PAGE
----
Case Report, J Otol Rhinol Vol: 5 Issue: 4
Invasive Fugal Sinusitis Causing Massive Epistaxis: A Case Report
|Rovira A*, Suarez G, Gonzalez-Compta and Cisa E|
|Depratment of Otorhinolaryngology, Hospital Universitari de Bellvitge, L Hospitalet de Llobregat, Barcelona, Spain|
|Corresponding author : Rovira A
Department of Otorhinolaryngology, Hospital Universitari de Bellvitge, L Hospitalet de Llobregat, Barcelona, Spain, C/feixa lalrga s/n. 09807
E-mail: [email protected]
|Received: May 02, 2016 Accepted: May 31, 2016 Published: June 05, 2016|
|Citation: Rovira A, Suarez G, Gonzalez-Compta, Cisa E (2016) Invasive Fungal Sinusitis Causing Massive Epistaxis: A Case Report. J Otol Rhinol 5:4. doi:10.4172/2324-8785.1000283|
Background: Invasive fungal sinusitis (IFS) is a rare entity. An increase of IFS cases is observed as the number of immunosuppressive conditions are rising. Clinical suspicion is paramount due to the rapid and aggressive behaviour of this condition. Early surgical debridement and antifungal therapy correspond the first treatment option. Overall survival rate has been reported between 50-100%. Internal carotid artery rupture is a rare complication that may cause death; when present, the endovascular approach seems to be the best option for treatment.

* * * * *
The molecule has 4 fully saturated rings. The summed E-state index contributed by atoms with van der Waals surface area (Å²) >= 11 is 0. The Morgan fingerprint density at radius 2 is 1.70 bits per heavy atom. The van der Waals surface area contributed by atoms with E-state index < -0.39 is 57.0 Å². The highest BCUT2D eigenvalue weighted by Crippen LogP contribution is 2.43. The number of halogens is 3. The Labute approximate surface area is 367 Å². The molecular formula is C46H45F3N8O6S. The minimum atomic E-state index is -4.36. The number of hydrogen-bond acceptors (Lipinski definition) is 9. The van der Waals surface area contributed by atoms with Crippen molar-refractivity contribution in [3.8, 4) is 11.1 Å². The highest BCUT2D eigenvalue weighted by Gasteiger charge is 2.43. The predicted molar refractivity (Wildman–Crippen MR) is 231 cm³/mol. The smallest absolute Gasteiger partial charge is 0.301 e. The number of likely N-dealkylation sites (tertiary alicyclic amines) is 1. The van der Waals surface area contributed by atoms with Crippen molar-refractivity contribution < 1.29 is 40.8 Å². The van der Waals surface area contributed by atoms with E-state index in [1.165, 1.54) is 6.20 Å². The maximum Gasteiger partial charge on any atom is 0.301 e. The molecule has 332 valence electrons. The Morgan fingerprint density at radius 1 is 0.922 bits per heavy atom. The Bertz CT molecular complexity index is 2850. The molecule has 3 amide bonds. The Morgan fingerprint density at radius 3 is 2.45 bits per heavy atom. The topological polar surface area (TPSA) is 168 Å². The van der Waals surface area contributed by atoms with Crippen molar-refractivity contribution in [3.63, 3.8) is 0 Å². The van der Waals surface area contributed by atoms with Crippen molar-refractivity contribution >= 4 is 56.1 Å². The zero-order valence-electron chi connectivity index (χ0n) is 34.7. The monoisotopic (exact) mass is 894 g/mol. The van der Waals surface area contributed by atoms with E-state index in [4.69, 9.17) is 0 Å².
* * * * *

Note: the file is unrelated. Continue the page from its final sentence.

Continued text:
Case presentation: A 64-year-old man with chronic obstructive pulmonary disease presented at emergency room complaining headache and diplopia. He has been treated with intranasal and systemic corticosteroids five months ago due to an acute exacerbation of his pulmonary disease. CT-scan showed sphenoid sinus opacification with erosion of the lateral wall, superior and inferior orbital fissure. Histopathology analysis of sinus mucosa identified microorganisms morphologically compatible with mucor. After one week of treatment with liposomal Amphotericin B the patient presented to the emergency room (ER) with massive epistaxis. Anterior and posterior nasal packing was performed and the imaging revealed a carotid-cavernous fistula. A left internal carotid artery occlusion was performed, with a consequent left hemi cerebral infraction.
Conclusions: IFS may rapidly evolve to fatal consequences. Clinical suspicion in immunosuppressed patients is of critical importance as rapid and aggressive treatment may be lifesaving when facing IFS.